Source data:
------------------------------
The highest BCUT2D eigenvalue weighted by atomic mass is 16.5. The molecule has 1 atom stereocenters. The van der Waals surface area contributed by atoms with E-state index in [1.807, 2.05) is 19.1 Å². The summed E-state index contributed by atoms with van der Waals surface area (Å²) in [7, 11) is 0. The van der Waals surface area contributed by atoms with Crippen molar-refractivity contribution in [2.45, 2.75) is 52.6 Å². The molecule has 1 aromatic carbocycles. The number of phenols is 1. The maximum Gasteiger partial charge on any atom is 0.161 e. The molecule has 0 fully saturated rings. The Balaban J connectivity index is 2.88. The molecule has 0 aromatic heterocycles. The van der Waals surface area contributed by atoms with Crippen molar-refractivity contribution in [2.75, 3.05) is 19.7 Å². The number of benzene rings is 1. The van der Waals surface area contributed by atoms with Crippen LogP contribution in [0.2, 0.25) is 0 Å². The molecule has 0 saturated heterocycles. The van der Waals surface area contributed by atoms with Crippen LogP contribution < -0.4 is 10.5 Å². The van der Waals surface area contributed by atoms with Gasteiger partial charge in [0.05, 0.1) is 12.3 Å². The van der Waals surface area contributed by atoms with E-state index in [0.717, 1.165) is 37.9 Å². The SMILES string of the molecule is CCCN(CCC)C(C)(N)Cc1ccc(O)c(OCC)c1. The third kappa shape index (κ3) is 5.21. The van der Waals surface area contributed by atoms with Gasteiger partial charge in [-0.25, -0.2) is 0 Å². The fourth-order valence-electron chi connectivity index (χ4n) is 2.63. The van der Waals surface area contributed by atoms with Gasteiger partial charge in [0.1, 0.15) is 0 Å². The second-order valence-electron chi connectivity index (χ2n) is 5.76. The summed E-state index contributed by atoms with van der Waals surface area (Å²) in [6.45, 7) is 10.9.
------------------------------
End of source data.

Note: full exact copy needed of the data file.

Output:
The highest BCUT2D eigenvalue weighted by atomic mass is 16.5. The molecule has 1 atom stereocenters. The van der Waals surface area contributed by atoms with E-state index in [1.807, 2.05) is 19.1 Å². The summed E-state index contributed by atoms with van der Waals surface area (Å²) in [7, 11) is 0. The van der Waals surface area contributed by atoms with Crippen molar-refractivity contribution in [2.45, 2.75) is 52.6 Å². The molecule has 1 aromatic carbocycles. The number of phenols is 1. The maximum Gasteiger partial charge on any atom is 0.161 e. The molecule has 0 fully saturated rings. The Balaban J connectivity index is 2.88. The molecule has 0 aromatic heterocycles. The van der Waals surface area contributed by atoms with Crippen molar-refractivity contribution in [2.75, 3.05) is 19.7 Å². The number of benzene rings is 1. The van der Waals surface area contributed by atoms with Crippen LogP contribution in [0.2, 0.25) is 0 Å². The molecule has 0 saturated heterocycles. The van der Waals surface area contributed by atoms with Crippen LogP contribution < -0.4 is 10.5 Å². The van der Waals surface area contributed by atoms with Gasteiger partial charge in [0.05, 0.1) is 12.3 Å². The van der Waals surface area contributed by atoms with E-state index in [0.717, 1.165) is 37.9 Å². The SMILES string of the molecule is CCCN(CCC)C(C)(N)Cc1ccc(O)c(OCC)c1. The third kappa shape index (κ3) is 5.21. The van der Waals surface area contributed by atoms with Gasteiger partial charge in [-0.25, -0.2) is 0 Å². The fourth-order valence-electron chi connectivity index (χ4n) is 2.63. The van der Waals surface area contributed by atoms with Gasteiger partial charge in [0.1, 0.15) is 0 Å². The second-order valence-electron chi connectivity index (χ2n) is 5.76. The summed E-state index contributed by atoms with van der Waals surface area (Å²) in [6.45, 7) is 10.9.